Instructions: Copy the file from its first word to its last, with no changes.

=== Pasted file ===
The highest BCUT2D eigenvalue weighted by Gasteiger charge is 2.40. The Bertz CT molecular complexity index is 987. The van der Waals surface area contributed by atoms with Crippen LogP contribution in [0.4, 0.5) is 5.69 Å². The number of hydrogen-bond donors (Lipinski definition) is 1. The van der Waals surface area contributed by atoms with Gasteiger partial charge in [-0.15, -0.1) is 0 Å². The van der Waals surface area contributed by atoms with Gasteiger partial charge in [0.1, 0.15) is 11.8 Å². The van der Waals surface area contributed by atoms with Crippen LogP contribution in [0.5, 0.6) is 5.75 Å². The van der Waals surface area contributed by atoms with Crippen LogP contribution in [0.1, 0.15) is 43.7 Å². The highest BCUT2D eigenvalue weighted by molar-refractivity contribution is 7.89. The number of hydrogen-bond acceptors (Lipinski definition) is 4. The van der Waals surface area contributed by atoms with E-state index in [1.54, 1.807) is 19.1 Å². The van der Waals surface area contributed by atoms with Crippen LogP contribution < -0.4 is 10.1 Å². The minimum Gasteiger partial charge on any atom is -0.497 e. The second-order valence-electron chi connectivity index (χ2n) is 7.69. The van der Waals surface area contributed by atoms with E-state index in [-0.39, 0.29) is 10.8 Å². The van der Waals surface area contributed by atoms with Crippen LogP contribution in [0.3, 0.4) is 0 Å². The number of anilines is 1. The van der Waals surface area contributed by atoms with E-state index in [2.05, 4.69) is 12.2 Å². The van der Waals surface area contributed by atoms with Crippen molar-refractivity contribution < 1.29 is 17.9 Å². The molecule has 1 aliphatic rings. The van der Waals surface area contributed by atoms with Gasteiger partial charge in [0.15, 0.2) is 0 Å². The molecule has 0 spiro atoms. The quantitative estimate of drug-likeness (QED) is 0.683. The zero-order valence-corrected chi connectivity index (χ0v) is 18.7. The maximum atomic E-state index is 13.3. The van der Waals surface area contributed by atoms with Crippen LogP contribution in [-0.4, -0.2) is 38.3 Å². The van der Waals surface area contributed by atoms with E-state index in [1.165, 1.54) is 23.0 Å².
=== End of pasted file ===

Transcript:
The highest BCUT2D eigenvalue weighted by Gasteiger charge is 2.40. The Bertz CT molecular complexity index is 987. The van der Waals surface area contributed by atoms with Crippen LogP contribution in [0.4, 0.5) is 5.69 Å². The number of hydrogen-bond donors (Lipinski definition) is 1. The van der Waals surface area contributed by atoms with Gasteiger partial charge in [-0.15, -0.1) is 0 Å². The van der Waals surface area contributed by atoms with Gasteiger partial charge in [0.1, 0.15) is 11.8 Å². The van der Waals surface area contributed by atoms with Crippen LogP contribution in [0.5, 0.6) is 5.75 Å². The van der Waals surface area contributed by atoms with Crippen LogP contribution in [0.1, 0.15) is 43.7 Å². The highest BCUT2D eigenvalue weighted by molar-refractivity contribution is 7.89. The number of hydrogen-bond acceptors (Lipinski definition) is 4. The van der Waals surface area contributed by atoms with E-state index in [1.54, 1.807) is 19.1 Å². The van der Waals surface area contributed by atoms with Crippen LogP contribution < -0.4 is 10.1 Å². The minimum Gasteiger partial charge on any atom is -0.497 e. The second-order valence-electron chi connectivity index (χ2n) is 7.69. The van der Waals surface area contributed by atoms with E-state index in [-0.39, 0.29) is 10.8 Å². The van der Waals surface area contributed by atoms with Crippen LogP contribution in [0.3, 0.4) is 0 Å². The number of anilines is 1. The van der Waals surface area contributed by atoms with E-state index in [2.05, 4.69) is 12.2 Å². The van der Waals surface area contributed by atoms with Crippen molar-refractivity contribution < 1.29 is 17.9 Å². The molecule has 1 aliphatic rings. The van der Waals surface area contributed by atoms with Gasteiger partial charge in [0.15, 0.2) is 0 Å². The molecule has 0 spiro atoms. The quantitative estimate of drug-likeness (QED) is 0.683. The zero-order valence-corrected chi connectivity index (χ0v) is 18.7. The maximum atomic E-state index is 13.3. The van der Waals surface area contributed by atoms with Crippen LogP contribution in [-0.4, -0.2) is 38.3 Å². The van der Waals surface area contributed by atoms with E-state index in [1.165, 1.54) is 23.0 Å².